Friday, October 10, 2008

This Week On Stage

Catherine and I have been to the theater four times since we saw The Tempest but I just haven't had time to write anything about them. Of the four, two of them were good to very good and two of them were on the dumb side but well- to very well-executed. Let's hope the trend continues with the two plays we're seeing this weekend.

Chekhov Lizardbrain by Philadelphia's Pig Iron Theatre Company was, for me, the highlight of our theatrical week. They call themselves a "dance-clown-theater ensemble" and all of the pieces I've seen have employed performers with strong senses of physicality and humor. Pig Iron productions don't always completely succeed—while their take on Measure for Measure, set in a morgue, didn't really illuminate all that much about Shakespeare's play, it may be the bravest production I've ever seen of any play—but they are always entertaining. This particular production was a mash-up of vaudeville, Chekhovian-inspired melodrama and "autistic author Temple Grandin's inquiries into the evolving contortions of her own brain." It was a bizarre and beautiful combination of elements, more than a little disturbing at times and extremely funny. Check out their touring schedule and, if they're coming to city near you, go see them.

Frank Langella is Sir Thomas More. Well... okay, he does a good job playing More in A Man for All Seasons but let's get real: he walks onstage and he's Frank Langella. That's not really intended as an insult but just an acknowledgment that he has an incredible presence that, for me, overpowered his ability to transform; in recent years, the only "star" I've seen onstage who was able to overcome this was Billy Crudup in The Coast of Utopia, possibly my favorite performance of 2007. Nevertheless, this is a strong production by a talented cast and, really, I enjoyed Langella in the role. There was a point, early in the play, when I felt a small wave of pleasure as it occurred to me that there's really nothing better than watching good theater, performed live! The play, in its first New York revival since the original 1961 production with Paul Scofield, shows its age a little—it's very talky and some of the legal arguments are... well, let's just say that legalese under the Tudors was every bit as interesting dramatic as it is today—but director Doug Hughes has done a good job of streamlining the script (in particular, the narrator has been excised, as it was in the 1967 film, with the blessings of Robert Bolt's estate). My only significant qualm, really, is the marketing campaign: I'm going to see Frank Langella... play a doctor? A Red Cross volunteer? I figure they wanted to avoid revealing that it's about political machinations in 16th century England: they have succeeded admirably.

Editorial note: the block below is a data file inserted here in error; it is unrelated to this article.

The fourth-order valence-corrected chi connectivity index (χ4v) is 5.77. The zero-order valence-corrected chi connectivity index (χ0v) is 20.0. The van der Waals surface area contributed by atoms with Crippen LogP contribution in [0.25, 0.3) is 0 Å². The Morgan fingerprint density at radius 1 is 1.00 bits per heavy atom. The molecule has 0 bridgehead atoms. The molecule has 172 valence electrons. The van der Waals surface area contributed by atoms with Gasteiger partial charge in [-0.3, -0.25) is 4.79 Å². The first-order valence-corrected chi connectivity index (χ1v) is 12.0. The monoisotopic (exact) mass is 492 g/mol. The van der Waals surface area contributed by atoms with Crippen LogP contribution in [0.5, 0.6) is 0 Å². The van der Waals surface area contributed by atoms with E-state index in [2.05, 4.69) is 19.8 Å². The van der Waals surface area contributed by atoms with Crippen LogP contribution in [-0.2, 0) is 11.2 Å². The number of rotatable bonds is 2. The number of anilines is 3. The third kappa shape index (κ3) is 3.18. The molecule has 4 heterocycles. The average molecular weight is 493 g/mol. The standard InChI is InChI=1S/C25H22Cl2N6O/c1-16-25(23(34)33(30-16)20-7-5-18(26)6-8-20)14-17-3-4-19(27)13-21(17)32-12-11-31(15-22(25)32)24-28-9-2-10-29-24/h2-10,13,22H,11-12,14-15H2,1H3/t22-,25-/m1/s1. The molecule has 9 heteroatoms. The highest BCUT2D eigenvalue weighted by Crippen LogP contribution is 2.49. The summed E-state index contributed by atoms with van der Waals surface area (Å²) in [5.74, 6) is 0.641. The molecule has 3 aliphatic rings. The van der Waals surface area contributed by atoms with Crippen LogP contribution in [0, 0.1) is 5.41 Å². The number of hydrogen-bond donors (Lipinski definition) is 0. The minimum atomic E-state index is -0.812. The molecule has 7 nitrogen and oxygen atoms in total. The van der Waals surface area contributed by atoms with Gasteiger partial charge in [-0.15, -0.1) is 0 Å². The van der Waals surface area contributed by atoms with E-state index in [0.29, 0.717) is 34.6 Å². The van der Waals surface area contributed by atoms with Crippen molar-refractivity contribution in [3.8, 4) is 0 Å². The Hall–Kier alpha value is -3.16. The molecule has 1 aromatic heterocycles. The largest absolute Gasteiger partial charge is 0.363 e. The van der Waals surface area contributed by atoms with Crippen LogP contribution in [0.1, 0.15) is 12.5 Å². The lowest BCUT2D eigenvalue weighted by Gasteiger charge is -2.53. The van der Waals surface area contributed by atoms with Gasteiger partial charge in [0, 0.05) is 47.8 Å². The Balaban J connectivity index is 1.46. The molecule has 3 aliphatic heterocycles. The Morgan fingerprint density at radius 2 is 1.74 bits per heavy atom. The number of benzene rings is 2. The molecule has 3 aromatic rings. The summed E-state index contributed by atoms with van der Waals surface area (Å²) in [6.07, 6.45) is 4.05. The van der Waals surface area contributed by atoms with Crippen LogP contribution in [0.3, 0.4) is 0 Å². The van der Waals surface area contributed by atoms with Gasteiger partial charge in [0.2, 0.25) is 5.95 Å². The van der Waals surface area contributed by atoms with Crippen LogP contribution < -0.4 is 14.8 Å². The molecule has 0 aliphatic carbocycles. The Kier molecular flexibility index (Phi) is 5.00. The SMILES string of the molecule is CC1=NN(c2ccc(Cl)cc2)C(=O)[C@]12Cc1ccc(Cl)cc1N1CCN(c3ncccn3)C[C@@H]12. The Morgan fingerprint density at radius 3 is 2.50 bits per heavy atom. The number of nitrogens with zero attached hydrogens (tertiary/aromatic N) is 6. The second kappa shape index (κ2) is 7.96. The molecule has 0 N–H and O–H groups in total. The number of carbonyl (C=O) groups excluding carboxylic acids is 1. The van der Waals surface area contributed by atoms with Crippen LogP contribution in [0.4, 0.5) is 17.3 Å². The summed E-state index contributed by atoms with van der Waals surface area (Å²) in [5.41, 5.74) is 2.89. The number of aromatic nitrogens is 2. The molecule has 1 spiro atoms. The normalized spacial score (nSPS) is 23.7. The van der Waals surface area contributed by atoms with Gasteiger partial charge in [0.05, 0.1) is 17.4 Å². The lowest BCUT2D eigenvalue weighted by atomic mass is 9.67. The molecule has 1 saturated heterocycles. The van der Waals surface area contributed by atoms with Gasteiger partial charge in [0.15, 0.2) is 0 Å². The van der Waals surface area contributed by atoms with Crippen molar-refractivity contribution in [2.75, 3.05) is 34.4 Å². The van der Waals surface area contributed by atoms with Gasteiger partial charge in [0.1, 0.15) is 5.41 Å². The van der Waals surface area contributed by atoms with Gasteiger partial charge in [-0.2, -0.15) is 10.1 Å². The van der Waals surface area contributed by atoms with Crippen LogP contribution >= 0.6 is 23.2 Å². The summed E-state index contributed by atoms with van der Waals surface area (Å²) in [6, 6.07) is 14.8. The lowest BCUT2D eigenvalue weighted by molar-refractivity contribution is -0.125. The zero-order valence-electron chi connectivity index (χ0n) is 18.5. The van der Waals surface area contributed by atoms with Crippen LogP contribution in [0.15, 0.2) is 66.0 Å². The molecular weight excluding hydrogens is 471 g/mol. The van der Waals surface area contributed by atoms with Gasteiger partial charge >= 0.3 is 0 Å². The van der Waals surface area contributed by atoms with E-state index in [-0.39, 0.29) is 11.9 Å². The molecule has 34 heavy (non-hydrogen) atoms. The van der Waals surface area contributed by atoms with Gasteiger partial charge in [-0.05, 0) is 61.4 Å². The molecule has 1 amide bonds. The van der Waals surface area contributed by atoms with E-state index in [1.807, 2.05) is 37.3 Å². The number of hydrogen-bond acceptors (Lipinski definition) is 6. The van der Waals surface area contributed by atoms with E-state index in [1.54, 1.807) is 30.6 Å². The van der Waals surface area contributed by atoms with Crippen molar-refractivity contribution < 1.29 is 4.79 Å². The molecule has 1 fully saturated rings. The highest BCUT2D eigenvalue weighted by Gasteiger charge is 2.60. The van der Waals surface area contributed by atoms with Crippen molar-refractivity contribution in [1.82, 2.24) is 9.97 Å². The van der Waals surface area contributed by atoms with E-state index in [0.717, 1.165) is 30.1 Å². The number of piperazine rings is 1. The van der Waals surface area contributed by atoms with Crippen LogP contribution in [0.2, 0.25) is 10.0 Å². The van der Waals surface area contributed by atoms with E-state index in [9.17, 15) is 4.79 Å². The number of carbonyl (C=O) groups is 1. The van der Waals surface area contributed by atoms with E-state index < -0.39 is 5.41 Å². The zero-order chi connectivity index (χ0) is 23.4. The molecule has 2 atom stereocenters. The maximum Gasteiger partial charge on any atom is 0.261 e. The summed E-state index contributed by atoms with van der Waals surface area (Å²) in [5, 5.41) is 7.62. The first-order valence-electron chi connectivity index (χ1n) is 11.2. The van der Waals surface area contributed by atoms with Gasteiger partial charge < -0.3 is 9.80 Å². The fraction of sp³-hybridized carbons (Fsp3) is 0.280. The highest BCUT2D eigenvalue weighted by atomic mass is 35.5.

Clearly, I am not the intended audience for 13 the Musical: I am over 12 and don't care for pseudo-pop musical scores. Our friend, Nomi, put it best: it's like an ABC Afterschool Special set to music; if you like that sort of thing (or if you're the target demographic for that sort of thing), you'll probably like 13. The older gentleman (well, older than me, at least) sitting next to me seemed pretty bored throughout the show; I didn't think it was that bad, it's just obviously not really for me. My biggest question at first was why someone thought this ought to be on Broadway when an Off Broadway venue seems much more appropriate—more intimate, cheaper tickets—but then I immediately knew that it was all about money: a Broadway run will make it more attractive to the regional theaters. I think they needn't have worried: this is the kind of show that will play the rest of the country forever (like Grease or Forever Plaid or High School Musical or... the list goes on and on...). The cast is very talented, energetic and darned cute; the 4-piece band (who also appeared to be teenagers) are exceptionally good.

Finally, we come to Spin at the Cherry Lane. Catherine liked it okay; I didn't really. This was an evening of short plays that have all been commissioned since March—the last one was turned in at the beginning of September before the cast started rehearsals—and the immediacy of that quick turnaround is supposed to make them more timely or relevant. It didn't really. The play that involved a dead Iraqi war veteran competing in a game show against Britney Spears (I'm not kidding) could have been written any time since 2003; the others weren't even that timely. Catherine and I were trying to decide how the authors had defined spin (ostensibly the topic they all had to write); some of the connections were a little strained, to say the least. The talented ensemble cast manages to make some of the pieces work all right; none of the scripts are actually badly written: they just didn't seem as immediate as the producers would have us believe.

1 comment:

RLewis said...

while i try to stay out of your shit, i saw this and laughed, thinking of you....

"Hints of an answer to the perennial question, “Why this play now?” (posed continually by my former colleague, the famed theatre historian Oscar Brockett) are provided mostly by the supporting cast, especially Christopher Patrick Nolan as Yakov."

...just call me Oscar II.